In addition to paying a penalty, banks applying for an NPA must make a complete disclosure of their cross-border activities, providing detailed information on how accounts were structured, supervised, and operated. Banks must also provide detailed information for all accounts in which U.S. taxpayers have a direct or indirect interest. This disclosure must include information on how the bank attracted the account holder. Category 2 banks must also cooperate in treaty requests for account information, as well as provide detailed information about other banks that transferred funds into secret accounts or accepted funds when other secret accounts were closed. Such information will allow the authorities to investigate the movement of funds from one account to another once a client was tipped off that the bank was being investigated. Category 2 banks must also provide the number and dollar value of accounts that: existed on August 1, 2008, were opened between August 1, 2008 and February 28, 2009, and were opened after February 28, 2009. The banks must also agree to close accounts belonging to recalcitrant accountholders.

Banks requesting an NTL as Category 3 or Category 4 banks must agree to several conditions. One such condition is that they must retain Independent Examiners to conduct internal investigations of their operations. The banks must maintain all documents and records created or prepared by Independent Examiners for ten years starting on the date of the NTL. Furthermore, banks must close all accounts of uncooperative account holders and prevent employees from helping such account holders to further hide accounts. Category 3 and 4 banks must also agree not to open any U.S.-related accounts unless they provide conditions to potential clients that require them to declare the accounts with the U.S. Government.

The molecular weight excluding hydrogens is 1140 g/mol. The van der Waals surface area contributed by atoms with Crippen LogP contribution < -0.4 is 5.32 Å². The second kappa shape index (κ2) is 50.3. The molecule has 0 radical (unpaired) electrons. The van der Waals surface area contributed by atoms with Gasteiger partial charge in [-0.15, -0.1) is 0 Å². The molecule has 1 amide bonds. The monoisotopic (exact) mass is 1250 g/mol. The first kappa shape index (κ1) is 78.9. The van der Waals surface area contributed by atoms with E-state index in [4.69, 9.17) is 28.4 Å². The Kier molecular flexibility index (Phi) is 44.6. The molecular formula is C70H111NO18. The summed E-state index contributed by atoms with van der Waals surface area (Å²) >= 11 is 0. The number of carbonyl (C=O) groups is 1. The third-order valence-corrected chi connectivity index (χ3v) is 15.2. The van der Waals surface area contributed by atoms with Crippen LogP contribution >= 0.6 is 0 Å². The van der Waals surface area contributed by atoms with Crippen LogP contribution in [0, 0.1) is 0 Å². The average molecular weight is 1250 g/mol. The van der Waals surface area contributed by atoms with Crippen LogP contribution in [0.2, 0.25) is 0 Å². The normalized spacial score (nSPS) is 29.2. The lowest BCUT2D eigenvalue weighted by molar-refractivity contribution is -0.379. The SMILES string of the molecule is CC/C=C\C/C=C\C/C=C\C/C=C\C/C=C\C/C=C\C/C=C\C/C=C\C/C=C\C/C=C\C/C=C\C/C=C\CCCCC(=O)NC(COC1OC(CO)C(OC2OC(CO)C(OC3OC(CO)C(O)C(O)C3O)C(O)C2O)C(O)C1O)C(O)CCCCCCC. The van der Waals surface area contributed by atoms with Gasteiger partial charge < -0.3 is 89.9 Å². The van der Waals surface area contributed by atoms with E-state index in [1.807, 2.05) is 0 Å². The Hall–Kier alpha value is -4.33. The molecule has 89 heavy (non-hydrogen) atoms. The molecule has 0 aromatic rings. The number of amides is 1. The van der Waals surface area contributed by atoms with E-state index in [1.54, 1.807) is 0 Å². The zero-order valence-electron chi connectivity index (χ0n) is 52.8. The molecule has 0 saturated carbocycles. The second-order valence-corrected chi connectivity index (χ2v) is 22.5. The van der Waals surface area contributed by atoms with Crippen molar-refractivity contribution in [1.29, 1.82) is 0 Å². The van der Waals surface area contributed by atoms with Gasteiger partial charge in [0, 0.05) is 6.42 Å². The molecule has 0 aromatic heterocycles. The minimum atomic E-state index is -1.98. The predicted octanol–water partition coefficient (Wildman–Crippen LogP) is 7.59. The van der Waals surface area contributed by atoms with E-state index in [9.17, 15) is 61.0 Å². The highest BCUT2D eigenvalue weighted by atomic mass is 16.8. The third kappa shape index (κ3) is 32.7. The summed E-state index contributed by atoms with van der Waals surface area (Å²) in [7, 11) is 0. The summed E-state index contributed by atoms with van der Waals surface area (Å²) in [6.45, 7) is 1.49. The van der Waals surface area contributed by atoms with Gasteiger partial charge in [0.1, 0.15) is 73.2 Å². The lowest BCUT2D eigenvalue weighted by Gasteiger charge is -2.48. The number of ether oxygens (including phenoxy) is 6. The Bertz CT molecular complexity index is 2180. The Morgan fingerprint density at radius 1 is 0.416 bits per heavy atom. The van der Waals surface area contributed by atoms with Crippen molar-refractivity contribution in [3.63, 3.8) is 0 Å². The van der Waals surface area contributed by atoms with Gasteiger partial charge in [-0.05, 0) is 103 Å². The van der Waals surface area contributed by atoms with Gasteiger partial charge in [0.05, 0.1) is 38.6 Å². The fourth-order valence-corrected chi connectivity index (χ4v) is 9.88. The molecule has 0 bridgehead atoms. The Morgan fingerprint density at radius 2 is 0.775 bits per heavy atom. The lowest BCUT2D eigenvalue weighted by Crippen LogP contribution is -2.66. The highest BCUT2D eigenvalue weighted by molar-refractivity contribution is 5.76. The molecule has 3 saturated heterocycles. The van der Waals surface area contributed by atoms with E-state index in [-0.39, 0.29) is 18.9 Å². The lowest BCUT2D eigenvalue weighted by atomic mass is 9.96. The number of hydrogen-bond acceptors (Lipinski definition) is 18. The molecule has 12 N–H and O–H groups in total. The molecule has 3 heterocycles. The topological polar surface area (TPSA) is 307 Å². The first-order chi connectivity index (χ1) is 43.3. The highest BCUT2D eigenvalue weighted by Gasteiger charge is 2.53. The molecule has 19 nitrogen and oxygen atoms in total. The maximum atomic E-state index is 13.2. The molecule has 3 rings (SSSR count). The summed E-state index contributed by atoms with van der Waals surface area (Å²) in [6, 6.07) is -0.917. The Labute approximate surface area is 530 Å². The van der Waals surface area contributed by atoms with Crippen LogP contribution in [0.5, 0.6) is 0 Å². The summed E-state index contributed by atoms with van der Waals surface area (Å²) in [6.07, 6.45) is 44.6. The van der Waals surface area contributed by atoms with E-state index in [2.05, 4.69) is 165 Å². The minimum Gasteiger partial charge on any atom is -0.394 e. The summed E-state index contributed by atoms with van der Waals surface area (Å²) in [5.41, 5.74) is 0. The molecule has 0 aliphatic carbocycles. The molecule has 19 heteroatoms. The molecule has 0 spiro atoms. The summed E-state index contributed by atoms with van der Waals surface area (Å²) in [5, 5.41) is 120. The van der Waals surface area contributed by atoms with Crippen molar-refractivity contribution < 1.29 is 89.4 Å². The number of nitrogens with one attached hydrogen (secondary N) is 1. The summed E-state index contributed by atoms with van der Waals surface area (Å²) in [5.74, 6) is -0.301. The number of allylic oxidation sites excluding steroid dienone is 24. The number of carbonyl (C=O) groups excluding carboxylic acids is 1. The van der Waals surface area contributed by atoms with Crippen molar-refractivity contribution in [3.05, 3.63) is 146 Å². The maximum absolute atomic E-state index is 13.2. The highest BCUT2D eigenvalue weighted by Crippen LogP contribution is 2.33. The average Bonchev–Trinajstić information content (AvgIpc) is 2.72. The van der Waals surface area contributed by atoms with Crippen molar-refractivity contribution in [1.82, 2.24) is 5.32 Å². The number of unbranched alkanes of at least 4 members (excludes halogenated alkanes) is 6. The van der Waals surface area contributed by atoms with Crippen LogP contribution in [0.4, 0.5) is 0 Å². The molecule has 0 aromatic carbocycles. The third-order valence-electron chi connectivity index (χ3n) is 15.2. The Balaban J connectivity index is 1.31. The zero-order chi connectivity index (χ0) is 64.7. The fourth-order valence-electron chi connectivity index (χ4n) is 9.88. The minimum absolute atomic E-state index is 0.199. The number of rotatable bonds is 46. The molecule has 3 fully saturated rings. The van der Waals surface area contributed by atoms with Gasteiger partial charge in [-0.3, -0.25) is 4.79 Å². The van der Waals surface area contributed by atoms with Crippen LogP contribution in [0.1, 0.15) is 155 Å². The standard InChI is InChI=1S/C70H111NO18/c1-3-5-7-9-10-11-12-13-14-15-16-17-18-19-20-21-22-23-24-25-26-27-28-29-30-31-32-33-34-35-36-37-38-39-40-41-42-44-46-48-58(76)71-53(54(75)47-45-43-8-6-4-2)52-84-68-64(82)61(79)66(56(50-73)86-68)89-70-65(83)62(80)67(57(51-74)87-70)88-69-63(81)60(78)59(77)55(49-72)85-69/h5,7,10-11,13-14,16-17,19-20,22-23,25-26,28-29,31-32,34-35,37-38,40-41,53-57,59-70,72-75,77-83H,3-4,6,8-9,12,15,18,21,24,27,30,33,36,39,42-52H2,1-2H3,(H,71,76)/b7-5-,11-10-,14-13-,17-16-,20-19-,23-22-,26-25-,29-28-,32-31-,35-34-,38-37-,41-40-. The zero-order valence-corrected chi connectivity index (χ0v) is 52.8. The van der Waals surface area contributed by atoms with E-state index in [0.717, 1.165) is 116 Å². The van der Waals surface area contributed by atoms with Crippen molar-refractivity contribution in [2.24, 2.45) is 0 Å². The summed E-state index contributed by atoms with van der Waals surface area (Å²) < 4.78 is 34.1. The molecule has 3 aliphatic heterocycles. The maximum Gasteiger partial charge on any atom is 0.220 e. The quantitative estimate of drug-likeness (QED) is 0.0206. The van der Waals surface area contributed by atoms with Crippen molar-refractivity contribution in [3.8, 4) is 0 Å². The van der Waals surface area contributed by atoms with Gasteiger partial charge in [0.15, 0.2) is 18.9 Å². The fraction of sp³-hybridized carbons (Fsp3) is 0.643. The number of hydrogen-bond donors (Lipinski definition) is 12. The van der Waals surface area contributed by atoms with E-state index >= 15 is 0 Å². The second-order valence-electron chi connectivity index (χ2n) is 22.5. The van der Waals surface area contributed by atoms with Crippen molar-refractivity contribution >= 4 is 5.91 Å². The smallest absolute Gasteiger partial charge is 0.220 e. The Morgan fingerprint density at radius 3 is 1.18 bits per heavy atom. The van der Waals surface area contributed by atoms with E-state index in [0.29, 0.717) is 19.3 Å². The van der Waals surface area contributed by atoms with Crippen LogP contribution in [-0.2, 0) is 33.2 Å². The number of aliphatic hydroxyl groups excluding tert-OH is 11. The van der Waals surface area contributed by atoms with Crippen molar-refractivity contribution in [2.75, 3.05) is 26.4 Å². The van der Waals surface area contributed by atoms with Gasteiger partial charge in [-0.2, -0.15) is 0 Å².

The unprecedented agreement between the United States and the Switzerland is the culmination of an immense effort by the Tax Division of the Department of Justice over the past few years to lift the veil of secrecy that has enshrouded Swiss banking and American involvement in it. Although many Swiss bankers maintain that privacy and bank secrecy remain intact, a Swiss newspaper called it “the start of an organized surrender.” Indeed, while the cost of the arrangement to the banks is high, the cost of being vulnerable to litigation and potentially having to pay enormous fines, such as that UBS paid, is even higher. It remains to be seen what the impact of the agreement will be on Switzerland’s reputation as the world’s foremost offshore financial center.